When I go to a live concert, do I say to myself: “I wish I had a worse seat in the hall so that the sound would not be as good?” People spend more money on tickets that offer better seating. Why would they do that? They want to hear a great performance but they want to hear as much of it as possible. Could be that these are audiophiles without knowing it. Well I can just make it official and declare them to be audiophiles anyway.

How about a double blind A/B comparison to make the best determination about what component sounds best?

Nah, I really do not listen to music that way. Maybe I could just see how much I enjoy the music for a reasonable length of time if I substituted a new component into my audio system. Of course, if I am listening to a low quality recording will I be able to determine if a new amp adds to the fidelity of the recording? But what if I have great ears and this amp goes all the way to eleven?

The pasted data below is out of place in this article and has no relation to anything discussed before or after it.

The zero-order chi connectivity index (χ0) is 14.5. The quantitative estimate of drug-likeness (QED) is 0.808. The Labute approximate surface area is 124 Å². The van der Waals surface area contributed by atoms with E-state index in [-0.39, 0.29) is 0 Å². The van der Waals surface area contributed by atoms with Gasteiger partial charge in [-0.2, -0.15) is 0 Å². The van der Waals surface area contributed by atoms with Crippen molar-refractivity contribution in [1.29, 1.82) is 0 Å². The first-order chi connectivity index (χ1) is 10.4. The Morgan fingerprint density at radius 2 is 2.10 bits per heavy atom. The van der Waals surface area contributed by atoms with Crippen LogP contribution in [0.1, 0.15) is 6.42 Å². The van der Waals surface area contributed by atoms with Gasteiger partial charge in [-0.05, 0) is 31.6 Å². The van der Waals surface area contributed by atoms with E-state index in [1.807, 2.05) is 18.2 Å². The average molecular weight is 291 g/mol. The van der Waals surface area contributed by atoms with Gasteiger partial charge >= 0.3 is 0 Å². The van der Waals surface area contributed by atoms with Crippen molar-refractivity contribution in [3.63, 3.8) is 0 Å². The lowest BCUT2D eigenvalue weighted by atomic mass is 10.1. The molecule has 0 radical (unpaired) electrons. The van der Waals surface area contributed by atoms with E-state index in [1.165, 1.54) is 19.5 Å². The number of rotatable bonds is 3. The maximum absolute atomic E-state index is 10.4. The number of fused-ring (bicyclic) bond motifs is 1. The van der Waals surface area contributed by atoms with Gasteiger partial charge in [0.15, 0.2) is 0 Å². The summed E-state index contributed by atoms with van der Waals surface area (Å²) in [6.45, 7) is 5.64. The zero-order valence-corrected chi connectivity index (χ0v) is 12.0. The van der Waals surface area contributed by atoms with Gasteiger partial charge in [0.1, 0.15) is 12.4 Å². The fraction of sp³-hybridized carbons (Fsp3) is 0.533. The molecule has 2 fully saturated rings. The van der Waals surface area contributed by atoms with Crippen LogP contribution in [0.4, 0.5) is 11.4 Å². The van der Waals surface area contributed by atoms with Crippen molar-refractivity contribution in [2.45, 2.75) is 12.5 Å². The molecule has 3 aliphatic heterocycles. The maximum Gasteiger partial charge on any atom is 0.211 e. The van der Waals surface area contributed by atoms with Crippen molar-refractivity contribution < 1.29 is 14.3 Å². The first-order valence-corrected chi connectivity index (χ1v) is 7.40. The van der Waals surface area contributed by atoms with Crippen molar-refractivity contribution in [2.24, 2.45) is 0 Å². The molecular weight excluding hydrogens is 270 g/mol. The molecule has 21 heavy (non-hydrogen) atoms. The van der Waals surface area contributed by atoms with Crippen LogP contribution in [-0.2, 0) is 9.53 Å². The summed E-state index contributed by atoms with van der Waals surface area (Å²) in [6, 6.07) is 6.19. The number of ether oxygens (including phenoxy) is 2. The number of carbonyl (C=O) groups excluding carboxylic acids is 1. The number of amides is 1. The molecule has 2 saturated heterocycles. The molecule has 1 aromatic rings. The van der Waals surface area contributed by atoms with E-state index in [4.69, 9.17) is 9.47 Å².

Magnepan Magic on a Beer Budget

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My first real audiophile loudspeakers were the Magneplanar Tympani 1’s. (Before these I owned a pair of Rectilinear III’s which were quite nice for their day.) The Tympani 1’s were so good that I pursued recordings to reveal just how good they were. in doing so, the speakers revealed to me just how wonderful music could be. They helped to start my love affair with classical and Jazz recordings. I first fell in love with the music of Bach by listening to it through the Tympani 1’s.